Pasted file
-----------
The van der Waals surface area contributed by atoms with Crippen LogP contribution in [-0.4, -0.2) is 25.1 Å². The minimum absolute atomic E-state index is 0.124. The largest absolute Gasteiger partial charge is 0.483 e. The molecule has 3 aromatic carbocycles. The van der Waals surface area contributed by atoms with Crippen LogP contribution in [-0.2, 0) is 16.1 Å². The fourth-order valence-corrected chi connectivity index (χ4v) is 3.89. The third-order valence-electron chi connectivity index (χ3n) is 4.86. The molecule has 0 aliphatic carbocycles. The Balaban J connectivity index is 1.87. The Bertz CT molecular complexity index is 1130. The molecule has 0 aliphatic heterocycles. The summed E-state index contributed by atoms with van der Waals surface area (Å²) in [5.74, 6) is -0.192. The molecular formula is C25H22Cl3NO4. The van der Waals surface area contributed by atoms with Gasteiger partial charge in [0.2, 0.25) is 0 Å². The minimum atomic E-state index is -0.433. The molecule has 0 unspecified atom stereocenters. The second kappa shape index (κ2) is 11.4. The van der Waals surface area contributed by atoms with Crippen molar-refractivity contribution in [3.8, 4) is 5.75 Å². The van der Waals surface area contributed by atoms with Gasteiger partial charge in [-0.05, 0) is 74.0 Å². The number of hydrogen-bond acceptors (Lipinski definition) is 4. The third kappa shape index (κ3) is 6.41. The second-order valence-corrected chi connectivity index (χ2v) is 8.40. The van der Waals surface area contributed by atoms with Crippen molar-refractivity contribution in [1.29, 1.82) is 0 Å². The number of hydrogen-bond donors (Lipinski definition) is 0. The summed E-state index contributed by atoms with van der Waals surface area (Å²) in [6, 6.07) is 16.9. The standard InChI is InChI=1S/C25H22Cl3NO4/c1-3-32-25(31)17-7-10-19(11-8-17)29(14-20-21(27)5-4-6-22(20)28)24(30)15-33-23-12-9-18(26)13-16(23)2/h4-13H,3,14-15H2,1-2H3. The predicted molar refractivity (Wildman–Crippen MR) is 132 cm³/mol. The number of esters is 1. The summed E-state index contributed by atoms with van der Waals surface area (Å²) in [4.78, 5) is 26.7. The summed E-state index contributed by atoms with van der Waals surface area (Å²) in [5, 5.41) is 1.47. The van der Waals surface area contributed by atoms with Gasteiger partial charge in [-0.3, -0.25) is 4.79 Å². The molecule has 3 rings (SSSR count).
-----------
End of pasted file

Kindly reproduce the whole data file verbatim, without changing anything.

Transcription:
The van der Waals surface area contributed by atoms with Crippen LogP contribution in [-0.4, -0.2) is 25.1 Å². The minimum absolute atomic E-state index is 0.124. The largest absolute Gasteiger partial charge is 0.483 e. The molecule has 3 aromatic carbocycles. The van der Waals surface area contributed by atoms with Crippen LogP contribution in [-0.2, 0) is 16.1 Å². The fourth-order valence-corrected chi connectivity index (χ4v) is 3.89. The third-order valence-electron chi connectivity index (χ3n) is 4.86. The molecule has 0 aliphatic carbocycles. The Balaban J connectivity index is 1.87. The Bertz CT molecular complexity index is 1130. The molecule has 0 aliphatic heterocycles. The summed E-state index contributed by atoms with van der Waals surface area (Å²) in [5.74, 6) is -0.192. The molecular formula is C25H22Cl3NO4. The van der Waals surface area contributed by atoms with Gasteiger partial charge in [0.2, 0.25) is 0 Å². The minimum atomic E-state index is -0.433. The molecule has 0 unspecified atom stereocenters. The second kappa shape index (κ2) is 11.4. The van der Waals surface area contributed by atoms with Crippen molar-refractivity contribution in [3.8, 4) is 5.75 Å². The van der Waals surface area contributed by atoms with Gasteiger partial charge in [-0.05, 0) is 74.0 Å². The number of hydrogen-bond acceptors (Lipinski definition) is 4. The third kappa shape index (κ3) is 6.41. The second-order valence-corrected chi connectivity index (χ2v) is 8.40. The van der Waals surface area contributed by atoms with Crippen molar-refractivity contribution in [1.29, 1.82) is 0 Å². The number of hydrogen-bond donors (Lipinski definition) is 0. The summed E-state index contributed by atoms with van der Waals surface area (Å²) in [6, 6.07) is 16.9. The standard InChI is InChI=1S/C25H22Cl3NO4/c1-3-32-25(31)17-7-10-19(11-8-17)29(14-20-21(27)5-4-6-22(20)28)24(30)15-33-23-12-9-18(26)13-16(23)2/h4-13H,3,14-15H2,1-2H3. The predicted molar refractivity (Wildman–Crippen MR) is 132 cm³/mol. The number of esters is 1. The summed E-state index contributed by atoms with van der Waals surface area (Å²) in [4.78, 5) is 26.7. The summed E-state index contributed by atoms with van der Waals surface area (Å²) in [5, 5.41) is 1.47. The van der Waals surface area contributed by atoms with Gasteiger partial charge in [-0.3, -0.25) is 4.79 Å². The molecule has 3 rings (SSSR count).